Updated with link to example capture
While troubleshooting what seems to be an issue related to TCP Window Scaling I noticed the following in this capture: https://www.cloudshark.org/captures/42b210c2004c
Now to the question:
I've read and re-read the "Bible" (TCP/IP Illustrated Vol 1) about this subject along with a number of Google hits. The conclusion is that if one side supports TCP Window Scaling and the other does not it will not be used at all.
However I'm wondering why I'm still seeing scaled window size in the traffic following the initial handshake? If it's not being used at all, why is the client still advertising it?
I see two possible scenarios:
Finally, this does not seem at all seem to be related to the problem at hand; after doing a number of captures, it is clear in all of them. Wireshark version used: 1.12.1 Clients: Mac OS X 10.9.4 and Windows 7.
Help is appreciated - especially if I'm completely missing the obvious :-)
asked 27 Sep '14, 13:35
edited 27 Sep '14, 23:22
Looks like a Wireshark misinterpretation (= bug) to me, because if one of the two systems does not signal that it supports the Window Scaling mechanism both should not use it. And I guess they both don't, because the client uses a pretty large window of 64k all the time (but I have to admit that it's an Apple device, and I only have experience with the TCP stack of Windows regarding it's behavior towards Window Scaling).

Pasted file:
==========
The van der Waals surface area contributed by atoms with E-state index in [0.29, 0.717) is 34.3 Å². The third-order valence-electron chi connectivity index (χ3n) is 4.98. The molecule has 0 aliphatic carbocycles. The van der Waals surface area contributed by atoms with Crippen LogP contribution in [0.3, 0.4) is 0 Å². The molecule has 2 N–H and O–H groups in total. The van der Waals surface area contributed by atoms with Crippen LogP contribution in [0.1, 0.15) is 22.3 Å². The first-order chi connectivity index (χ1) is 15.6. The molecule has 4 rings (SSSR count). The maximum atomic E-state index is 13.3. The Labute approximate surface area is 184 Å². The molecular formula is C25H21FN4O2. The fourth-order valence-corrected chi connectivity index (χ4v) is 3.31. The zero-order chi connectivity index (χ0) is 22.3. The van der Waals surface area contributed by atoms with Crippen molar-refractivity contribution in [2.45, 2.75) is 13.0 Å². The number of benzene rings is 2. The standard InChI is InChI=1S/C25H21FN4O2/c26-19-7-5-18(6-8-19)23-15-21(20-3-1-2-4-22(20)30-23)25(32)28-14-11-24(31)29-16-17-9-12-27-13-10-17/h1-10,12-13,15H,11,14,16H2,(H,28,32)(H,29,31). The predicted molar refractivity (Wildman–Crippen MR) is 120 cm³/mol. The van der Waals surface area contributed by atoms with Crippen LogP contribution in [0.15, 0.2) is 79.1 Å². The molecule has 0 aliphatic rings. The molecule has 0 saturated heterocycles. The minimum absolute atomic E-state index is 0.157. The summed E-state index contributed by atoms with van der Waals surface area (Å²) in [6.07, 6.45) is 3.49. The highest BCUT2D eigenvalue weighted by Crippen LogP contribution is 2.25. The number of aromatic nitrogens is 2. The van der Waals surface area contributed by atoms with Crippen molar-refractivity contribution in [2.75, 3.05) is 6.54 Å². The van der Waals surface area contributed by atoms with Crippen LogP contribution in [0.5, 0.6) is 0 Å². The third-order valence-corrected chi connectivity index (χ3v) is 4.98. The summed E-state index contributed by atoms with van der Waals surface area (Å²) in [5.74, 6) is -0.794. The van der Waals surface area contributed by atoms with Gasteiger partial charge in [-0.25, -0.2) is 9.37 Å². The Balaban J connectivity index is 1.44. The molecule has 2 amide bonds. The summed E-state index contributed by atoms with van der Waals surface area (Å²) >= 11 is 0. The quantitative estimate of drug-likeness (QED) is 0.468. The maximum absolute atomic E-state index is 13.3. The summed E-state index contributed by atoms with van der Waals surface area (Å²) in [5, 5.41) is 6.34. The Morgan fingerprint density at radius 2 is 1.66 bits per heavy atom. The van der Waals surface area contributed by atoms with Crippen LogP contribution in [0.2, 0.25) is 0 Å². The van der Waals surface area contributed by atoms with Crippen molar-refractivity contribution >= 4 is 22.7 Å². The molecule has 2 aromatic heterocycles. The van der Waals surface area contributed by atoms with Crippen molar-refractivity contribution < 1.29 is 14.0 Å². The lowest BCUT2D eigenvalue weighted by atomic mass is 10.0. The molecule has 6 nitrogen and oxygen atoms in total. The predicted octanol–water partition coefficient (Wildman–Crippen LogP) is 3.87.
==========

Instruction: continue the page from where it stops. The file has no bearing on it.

In my eyes this is just Wireshark decoding it wrong - it does know that the server doesn't use Window scaling (check TCP header in packet 5, where it says "Window size scaling factor: -2 (no window scaling used)"), so it should apply that knowledge to both directions, but doesn't.
You might want to open a bug report at http://bugs.wireshark.org and attach the trace (and maybe mention this post by URL)
answered 28 Sep '14, 09:24